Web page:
A potentially deadly virus in dogs is making an early appearance this year.
“Unfortunately due to the winter being so warm, we are seeing a lot of parvo,” said Christy Gray. at Operation Kindness in Carrollton.
Already this year, seven dogs with parvovirus have been treated at Operation Kindness. The no-kill shelter uses intravenous fluids to help infected dogs fight the virus.
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“They go on a really strict diet," said Gray. “We don’t feed them until their vomiting and diarrhea stops."
“We’ve seen definitely more in the last few weeks and expect that number to increase with the summer coming," said Heather Frankfurt, at Hillside Veterinary Clinic.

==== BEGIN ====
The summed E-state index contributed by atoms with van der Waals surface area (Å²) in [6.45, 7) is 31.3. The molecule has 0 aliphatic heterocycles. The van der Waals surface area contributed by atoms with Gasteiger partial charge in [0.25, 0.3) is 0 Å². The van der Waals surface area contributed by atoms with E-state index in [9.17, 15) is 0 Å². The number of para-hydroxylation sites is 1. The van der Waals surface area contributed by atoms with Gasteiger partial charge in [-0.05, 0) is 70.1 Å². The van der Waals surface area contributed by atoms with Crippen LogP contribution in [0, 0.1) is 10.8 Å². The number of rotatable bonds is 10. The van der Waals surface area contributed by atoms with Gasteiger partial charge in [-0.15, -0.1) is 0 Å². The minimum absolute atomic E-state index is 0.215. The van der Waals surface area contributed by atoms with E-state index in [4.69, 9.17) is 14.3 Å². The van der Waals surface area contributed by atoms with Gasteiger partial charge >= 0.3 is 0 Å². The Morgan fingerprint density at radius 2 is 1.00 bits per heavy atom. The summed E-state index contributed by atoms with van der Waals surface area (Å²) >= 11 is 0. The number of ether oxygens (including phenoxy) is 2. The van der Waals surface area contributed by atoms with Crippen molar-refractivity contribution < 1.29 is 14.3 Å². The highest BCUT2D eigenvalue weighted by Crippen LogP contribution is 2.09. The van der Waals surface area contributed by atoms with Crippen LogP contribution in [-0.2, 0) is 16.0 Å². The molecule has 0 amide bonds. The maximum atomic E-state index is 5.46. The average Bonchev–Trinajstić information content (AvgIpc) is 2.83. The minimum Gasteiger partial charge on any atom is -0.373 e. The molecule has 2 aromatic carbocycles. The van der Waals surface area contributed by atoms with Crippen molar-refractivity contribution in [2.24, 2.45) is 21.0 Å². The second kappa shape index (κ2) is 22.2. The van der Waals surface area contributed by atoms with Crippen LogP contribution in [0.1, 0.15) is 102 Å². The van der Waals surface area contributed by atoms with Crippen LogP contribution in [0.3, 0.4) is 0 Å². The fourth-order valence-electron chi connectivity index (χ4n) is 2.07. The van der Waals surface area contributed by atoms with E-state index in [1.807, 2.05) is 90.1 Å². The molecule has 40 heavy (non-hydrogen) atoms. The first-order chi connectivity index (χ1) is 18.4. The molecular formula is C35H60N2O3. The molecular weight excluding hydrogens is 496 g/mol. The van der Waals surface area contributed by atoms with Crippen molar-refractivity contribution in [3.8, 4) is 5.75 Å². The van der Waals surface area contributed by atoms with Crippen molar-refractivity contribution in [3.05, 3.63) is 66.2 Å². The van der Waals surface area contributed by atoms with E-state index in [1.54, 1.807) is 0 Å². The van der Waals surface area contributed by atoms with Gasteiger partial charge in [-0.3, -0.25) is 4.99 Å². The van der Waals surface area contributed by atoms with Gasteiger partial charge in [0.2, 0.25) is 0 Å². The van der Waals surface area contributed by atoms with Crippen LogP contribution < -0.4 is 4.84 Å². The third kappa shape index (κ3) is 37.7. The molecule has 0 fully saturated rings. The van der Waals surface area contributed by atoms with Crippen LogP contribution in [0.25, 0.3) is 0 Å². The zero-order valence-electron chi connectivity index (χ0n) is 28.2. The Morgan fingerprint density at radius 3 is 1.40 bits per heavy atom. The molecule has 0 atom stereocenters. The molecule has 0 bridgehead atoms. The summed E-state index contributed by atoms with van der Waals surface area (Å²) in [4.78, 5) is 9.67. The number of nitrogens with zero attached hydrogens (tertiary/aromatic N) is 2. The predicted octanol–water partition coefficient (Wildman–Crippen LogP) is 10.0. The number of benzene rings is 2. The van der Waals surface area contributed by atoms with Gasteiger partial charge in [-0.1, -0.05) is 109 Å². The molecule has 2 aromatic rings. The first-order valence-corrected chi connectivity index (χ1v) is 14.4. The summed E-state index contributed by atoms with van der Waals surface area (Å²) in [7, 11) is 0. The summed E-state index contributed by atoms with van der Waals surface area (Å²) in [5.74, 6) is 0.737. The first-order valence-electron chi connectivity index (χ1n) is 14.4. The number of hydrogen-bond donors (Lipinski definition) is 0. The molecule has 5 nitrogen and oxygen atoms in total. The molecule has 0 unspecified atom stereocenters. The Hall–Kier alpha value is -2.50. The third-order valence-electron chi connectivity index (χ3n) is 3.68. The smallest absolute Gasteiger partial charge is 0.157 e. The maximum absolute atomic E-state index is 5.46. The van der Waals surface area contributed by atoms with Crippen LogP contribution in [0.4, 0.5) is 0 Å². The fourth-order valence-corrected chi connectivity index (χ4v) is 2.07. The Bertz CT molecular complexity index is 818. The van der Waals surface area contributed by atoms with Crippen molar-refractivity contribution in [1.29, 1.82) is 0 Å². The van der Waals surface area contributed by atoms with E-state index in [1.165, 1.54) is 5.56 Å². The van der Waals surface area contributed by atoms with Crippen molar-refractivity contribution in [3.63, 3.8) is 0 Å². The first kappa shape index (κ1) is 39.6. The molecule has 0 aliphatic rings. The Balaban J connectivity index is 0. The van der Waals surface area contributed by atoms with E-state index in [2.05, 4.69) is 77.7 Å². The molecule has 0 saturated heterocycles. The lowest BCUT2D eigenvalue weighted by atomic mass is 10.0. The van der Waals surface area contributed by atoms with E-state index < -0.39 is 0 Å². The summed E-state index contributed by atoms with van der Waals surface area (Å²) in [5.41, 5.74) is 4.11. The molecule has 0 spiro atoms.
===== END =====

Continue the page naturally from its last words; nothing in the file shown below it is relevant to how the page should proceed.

The Dallas clinic saw three cases in just one night this week.
“Usually in the spring and summer months is when we have a huge spike in parvovirus,” said Frankfurt. “The heat and humidity outside is the perfect environment for parvovirus. And especially dogs being more active, being outside they’re just more likely to be exposed to the virus."
Dog owners are being urged to make sure vaccinations are up to date.
“Before they go into dog parks, or anything like that, we recommend that they are vaccinated," Gray said.